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Images & Voices of Hope | December 2, 2020

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New York Times’ “Race/Related” provides a platform for meaningful and candid conversations about race

New York Times’ “Race/Related” provides a platform for meaningful and candid conversations about race

A few months ago ivoh featured a story about the New York Times launching “Unpublished Black History,” a month-long photography project to draw attention to black history. The project, which was created with the intention to spark candid conversations about race among readers, has evolved into a new newsletter, “Race/Related.”

Like “Unpublished Black History,” “Race/Related” wants readers to partake in the dialogue. As shared on the “Race/Related” page, “Readers have already helped us explore the stories behind photographs pulled from our archives, with our Unpublished Black History project. Now we’re broadening the focus, hoping to explore race from every angle, with you and all those who can help us examine the issue with intelligence and candor.”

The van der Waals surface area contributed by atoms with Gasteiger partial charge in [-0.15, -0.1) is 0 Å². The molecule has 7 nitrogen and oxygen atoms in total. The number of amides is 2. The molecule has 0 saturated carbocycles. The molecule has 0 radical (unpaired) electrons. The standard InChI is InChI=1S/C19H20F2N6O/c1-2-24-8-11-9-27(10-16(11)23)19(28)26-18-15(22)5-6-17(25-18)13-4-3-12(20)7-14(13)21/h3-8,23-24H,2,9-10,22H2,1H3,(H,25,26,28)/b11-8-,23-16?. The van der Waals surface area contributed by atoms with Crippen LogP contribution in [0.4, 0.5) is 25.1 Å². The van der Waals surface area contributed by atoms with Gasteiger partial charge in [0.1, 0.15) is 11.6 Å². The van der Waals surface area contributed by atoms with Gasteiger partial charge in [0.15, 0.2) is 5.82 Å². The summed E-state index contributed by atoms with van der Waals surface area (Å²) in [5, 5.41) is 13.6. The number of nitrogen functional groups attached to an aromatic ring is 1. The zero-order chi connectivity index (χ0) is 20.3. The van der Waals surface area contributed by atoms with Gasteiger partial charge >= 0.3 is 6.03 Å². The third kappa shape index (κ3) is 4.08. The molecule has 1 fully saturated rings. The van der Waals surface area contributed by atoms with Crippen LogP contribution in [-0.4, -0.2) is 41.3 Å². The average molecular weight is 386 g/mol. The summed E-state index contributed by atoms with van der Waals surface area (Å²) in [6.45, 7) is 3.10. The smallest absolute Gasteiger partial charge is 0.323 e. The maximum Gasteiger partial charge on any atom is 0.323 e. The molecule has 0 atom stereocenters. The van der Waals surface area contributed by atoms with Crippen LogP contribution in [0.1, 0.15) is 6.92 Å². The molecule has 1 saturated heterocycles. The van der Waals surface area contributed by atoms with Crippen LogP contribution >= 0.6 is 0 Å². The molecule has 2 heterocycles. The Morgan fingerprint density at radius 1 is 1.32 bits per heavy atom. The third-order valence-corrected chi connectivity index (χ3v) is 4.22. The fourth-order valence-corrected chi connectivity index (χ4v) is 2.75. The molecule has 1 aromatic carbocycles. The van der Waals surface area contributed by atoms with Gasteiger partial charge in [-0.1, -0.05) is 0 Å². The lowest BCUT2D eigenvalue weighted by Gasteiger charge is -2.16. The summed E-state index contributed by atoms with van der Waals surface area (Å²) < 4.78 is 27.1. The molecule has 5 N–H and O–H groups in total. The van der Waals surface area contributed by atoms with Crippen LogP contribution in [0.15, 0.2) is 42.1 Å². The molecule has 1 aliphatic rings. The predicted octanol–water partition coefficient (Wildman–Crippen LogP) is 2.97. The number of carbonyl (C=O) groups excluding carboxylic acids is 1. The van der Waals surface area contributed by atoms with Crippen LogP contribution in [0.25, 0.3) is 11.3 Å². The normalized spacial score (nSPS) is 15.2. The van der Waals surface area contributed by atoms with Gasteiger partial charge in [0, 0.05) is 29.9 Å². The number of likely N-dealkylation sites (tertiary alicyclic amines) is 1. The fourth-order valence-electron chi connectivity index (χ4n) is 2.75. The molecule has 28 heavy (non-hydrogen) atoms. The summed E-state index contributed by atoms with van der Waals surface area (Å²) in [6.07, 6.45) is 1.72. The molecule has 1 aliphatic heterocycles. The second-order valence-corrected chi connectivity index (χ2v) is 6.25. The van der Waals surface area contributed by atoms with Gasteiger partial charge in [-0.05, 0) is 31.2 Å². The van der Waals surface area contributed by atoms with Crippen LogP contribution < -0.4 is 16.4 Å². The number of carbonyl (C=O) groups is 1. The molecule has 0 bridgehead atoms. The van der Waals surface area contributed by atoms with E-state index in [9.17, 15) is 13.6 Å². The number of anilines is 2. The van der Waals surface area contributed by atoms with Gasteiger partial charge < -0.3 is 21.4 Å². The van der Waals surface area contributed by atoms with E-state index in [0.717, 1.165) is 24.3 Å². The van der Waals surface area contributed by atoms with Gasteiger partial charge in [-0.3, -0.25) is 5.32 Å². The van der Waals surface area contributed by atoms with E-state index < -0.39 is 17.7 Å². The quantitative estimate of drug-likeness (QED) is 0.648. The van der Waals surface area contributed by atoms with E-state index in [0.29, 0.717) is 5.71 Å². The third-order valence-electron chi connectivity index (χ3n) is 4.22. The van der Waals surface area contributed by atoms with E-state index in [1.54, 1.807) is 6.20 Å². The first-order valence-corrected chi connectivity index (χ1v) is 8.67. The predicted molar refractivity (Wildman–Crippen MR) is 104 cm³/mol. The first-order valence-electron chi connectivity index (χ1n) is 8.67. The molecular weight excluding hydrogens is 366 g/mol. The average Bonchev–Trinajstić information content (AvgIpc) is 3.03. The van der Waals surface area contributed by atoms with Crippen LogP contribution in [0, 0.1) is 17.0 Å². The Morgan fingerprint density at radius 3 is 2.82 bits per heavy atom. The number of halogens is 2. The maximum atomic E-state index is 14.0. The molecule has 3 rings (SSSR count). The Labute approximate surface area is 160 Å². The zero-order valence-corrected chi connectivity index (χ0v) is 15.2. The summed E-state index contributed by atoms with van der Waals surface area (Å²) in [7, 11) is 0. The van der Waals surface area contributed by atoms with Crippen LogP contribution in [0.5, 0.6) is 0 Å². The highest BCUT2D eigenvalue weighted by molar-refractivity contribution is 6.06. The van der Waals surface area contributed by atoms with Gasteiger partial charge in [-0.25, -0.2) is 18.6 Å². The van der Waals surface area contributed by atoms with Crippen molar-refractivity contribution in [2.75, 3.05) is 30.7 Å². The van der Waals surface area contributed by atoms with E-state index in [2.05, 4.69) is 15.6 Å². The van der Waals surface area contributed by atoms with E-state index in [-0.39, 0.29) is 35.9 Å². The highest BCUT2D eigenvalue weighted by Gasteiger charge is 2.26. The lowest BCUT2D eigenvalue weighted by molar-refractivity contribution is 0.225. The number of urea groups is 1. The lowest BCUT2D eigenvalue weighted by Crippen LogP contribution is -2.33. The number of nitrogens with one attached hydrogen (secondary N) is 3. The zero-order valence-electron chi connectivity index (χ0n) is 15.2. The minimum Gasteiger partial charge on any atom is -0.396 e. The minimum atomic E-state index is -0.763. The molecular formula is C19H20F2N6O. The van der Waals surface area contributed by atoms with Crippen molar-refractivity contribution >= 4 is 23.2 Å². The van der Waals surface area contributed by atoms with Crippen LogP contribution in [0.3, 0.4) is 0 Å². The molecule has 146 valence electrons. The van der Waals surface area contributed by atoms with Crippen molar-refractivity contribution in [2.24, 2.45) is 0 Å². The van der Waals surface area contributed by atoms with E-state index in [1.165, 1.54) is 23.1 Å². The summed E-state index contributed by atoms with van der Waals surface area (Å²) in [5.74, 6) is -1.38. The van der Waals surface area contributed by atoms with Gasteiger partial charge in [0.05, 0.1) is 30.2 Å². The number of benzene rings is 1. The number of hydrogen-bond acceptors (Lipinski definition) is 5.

GIF created by Palesa Monareng (T.S. Abe) for “Race/Related.”


The small team behind the biweekly newsletter is made up of New York Times journalists: Damien Cave, John Eligon, Marc Lacey, Michael Luo, Haeyoun Park, Sona Patel, and Rachel Swarns. The team will share personal experiences, ideas, questions and thought-provoking material that examines how race is experienced by a wide range of individuals.
The journalistic project “aiming to create deep and provocative coverage—and conversations—about race” covered a wide array of race-related topics in its first newsletter. The newsletter’s minimalistic design lends itself to the trendy and highly curated link-filled newsletter of today. It is organized into sections including highlights race-related articles from the New York Times, a list of other articles from around the web that resonate with the newsletter’s editors and excerpts of a wide-range of creative works.

What sets “Race/Related” apart from other newsletters from media outlets is the interactive article, “Police Body Cameras: What Do You See?

The article includes a series of simulated interactions with police officers woven together with a series of questions for readers to take while reading.

“Race/Related” provides a necessary platform for deep dialogue about race. As stated on the newsletter’s landing page: “We want to stir up conversation, with The Times and with you. Because race matters and it’s time to listen.” Sign up for the newsletter and join the conversation here.